Help Mark get his students outside, exercising, learning to cooperate, and having fun by donating to his GoFundMe.

Image courtesy of Kaiya Bates

2. Staying C.A.L.M: Regulation Kits for Kids

According to the WHO around 280 million people worldwide suffer from depression. In the US, 1 in 5 adults experience mental illness and 1 in 20 experience severe mental illness, according to the National Alliance on Mental Illness.

Kaiya Bates, who was recently crowned Miss Tri-Cities Outstanding Teen for 2022, is one of those people, and has endured severe anxiety, depression, and selective mutism for most of her life.

Through her GoFundMe, Kaiya aims to use her "knowledge to inspire and help others through their mental health journey and to spread positive and factual awareness."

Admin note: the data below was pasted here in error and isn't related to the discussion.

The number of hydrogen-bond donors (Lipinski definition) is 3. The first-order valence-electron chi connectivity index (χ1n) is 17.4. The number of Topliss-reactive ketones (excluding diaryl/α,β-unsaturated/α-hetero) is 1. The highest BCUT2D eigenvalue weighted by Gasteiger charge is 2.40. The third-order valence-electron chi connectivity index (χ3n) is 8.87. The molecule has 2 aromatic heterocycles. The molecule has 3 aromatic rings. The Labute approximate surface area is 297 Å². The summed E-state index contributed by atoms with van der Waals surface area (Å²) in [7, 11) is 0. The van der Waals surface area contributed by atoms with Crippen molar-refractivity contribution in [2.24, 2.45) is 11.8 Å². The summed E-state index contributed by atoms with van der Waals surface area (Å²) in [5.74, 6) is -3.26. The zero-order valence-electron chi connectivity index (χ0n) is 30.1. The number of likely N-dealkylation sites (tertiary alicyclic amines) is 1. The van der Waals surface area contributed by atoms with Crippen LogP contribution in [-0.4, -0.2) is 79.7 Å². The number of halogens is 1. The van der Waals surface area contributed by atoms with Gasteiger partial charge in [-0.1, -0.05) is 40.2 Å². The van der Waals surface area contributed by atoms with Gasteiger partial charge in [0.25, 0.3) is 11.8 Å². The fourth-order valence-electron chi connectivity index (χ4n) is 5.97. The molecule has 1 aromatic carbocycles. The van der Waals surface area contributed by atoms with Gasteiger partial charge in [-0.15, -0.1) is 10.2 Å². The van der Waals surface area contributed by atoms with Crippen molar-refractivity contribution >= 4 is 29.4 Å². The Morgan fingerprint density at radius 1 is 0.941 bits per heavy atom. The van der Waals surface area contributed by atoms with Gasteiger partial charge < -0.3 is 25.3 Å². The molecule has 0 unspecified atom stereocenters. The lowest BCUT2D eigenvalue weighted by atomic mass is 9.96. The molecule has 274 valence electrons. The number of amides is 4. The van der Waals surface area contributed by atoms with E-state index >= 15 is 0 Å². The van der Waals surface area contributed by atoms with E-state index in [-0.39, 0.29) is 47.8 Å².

She's put together regulation kits (that she's used herself) for teachers to use with students who are experiencing stress and anxiety. Each "CALM-ing" kit includes a two-minute timer, fidget toolboxes, storage crates, breathing spheres, art supplies and more.

Kaiya's GoFundMe goal is to send a kit to every teacher in every school in the Pasco School District in Washington where she lives.

To help Kaiya achieve her goal, visit Staying C.A.L.M: Regulation Kits for Kids.

Image courtesy of Julie Tarman

3. Library for a high school heritage Spanish class

Julie Tarman is a high school Spanish teacher in Sacramento, California, who hopes to raise enough money to create a Spanish language class library.

The school is in a low-income area, and although her students come from Spanish-speaking homes, they need help building their fluency, confidence, and vocabulary through reading Spanish language books that will actually interest them.